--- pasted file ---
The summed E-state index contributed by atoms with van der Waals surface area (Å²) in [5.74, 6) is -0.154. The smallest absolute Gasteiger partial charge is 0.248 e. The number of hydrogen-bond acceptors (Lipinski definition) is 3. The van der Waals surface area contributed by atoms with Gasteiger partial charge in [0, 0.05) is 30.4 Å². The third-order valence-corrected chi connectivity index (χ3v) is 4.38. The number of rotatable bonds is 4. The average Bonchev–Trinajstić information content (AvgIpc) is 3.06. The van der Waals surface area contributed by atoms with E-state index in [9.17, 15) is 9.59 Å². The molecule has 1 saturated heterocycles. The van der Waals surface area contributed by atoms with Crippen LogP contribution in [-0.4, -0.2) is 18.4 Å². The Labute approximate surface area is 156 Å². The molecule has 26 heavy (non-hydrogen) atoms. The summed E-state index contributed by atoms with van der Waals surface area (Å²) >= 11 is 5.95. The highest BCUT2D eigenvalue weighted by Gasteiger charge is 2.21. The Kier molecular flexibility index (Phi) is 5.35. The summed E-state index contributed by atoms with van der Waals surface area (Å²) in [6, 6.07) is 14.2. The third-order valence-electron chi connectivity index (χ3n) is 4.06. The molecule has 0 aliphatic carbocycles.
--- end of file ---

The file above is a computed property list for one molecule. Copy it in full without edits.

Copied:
The summed E-state index contributed by atoms with van der Waals surface area (Å²) in [5.74, 6) is -0.154. The smallest absolute Gasteiger partial charge is 0.248 e. The number of hydrogen-bond acceptors (Lipinski definition) is 3. The van der Waals surface area contributed by atoms with Gasteiger partial charge in [0, 0.05) is 30.4 Å². The third-order valence-corrected chi connectivity index (χ3v) is 4.38. The number of rotatable bonds is 4. The average Bonchev–Trinajstić information content (AvgIpc) is 3.06. The van der Waals surface area contributed by atoms with E-state index in [9.17, 15) is 9.59 Å². The molecule has 1 saturated heterocycles. The van der Waals surface area contributed by atoms with Crippen LogP contribution in [-0.4, -0.2) is 18.4 Å². The Labute approximate surface area is 156 Å². The molecule has 26 heavy (non-hydrogen) atoms. The summed E-state index contributed by atoms with van der Waals surface area (Å²) >= 11 is 5.95. The highest BCUT2D eigenvalue weighted by Gasteiger charge is 2.21. The Kier molecular flexibility index (Phi) is 5.35. The summed E-state index contributed by atoms with van der Waals surface area (Å²) in [6, 6.07) is 14.2. The third-order valence-electron chi connectivity index (χ3n) is 4.06. The molecule has 0 aliphatic carbocycles.